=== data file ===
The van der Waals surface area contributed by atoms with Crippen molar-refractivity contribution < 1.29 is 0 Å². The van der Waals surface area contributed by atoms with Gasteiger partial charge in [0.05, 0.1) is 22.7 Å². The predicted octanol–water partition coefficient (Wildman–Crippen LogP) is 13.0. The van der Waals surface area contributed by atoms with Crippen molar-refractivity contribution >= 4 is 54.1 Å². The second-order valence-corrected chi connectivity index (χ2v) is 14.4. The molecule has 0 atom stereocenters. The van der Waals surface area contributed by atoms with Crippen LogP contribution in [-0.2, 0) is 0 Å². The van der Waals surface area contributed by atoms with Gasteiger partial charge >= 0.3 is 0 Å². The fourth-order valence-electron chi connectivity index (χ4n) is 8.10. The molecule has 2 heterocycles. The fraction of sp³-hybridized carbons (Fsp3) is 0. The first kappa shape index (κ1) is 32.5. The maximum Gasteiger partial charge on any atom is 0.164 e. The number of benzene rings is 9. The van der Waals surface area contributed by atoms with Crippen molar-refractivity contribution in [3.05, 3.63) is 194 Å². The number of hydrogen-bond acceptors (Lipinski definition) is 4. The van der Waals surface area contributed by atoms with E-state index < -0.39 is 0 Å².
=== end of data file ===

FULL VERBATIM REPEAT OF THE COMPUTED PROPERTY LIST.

The van der Waals surface area contributed by atoms with Crippen molar-refractivity contribution < 1.29 is 0 Å². The van der Waals surface area contributed by atoms with Gasteiger partial charge in [0.05, 0.1) is 22.7 Å². The predicted octanol–water partition coefficient (Wildman–Crippen LogP) is 13.0. The van der Waals surface area contributed by atoms with Crippen molar-refractivity contribution >= 4 is 54.1 Å². The second-order valence-corrected chi connectivity index (χ2v) is 14.4. The molecule has 0 atom stereocenters. The van der Waals surface area contributed by atoms with Crippen LogP contribution in [-0.2, 0) is 0 Å². The van der Waals surface area contributed by atoms with Gasteiger partial charge >= 0.3 is 0 Å². The fourth-order valence-electron chi connectivity index (χ4n) is 8.10. The molecule has 2 heterocycles. The fraction of sp³-hybridized carbons (Fsp3) is 0. The first kappa shape index (κ1) is 32.5. The maximum Gasteiger partial charge on any atom is 0.164 e. The number of benzene rings is 9. The van der Waals surface area contributed by atoms with Crippen molar-refractivity contribution in [3.05, 3.63) is 194 Å². The number of hydrogen-bond acceptors (Lipinski definition) is 4. The van der Waals surface area contributed by atoms with E-state index < -0.39 is 0 Å².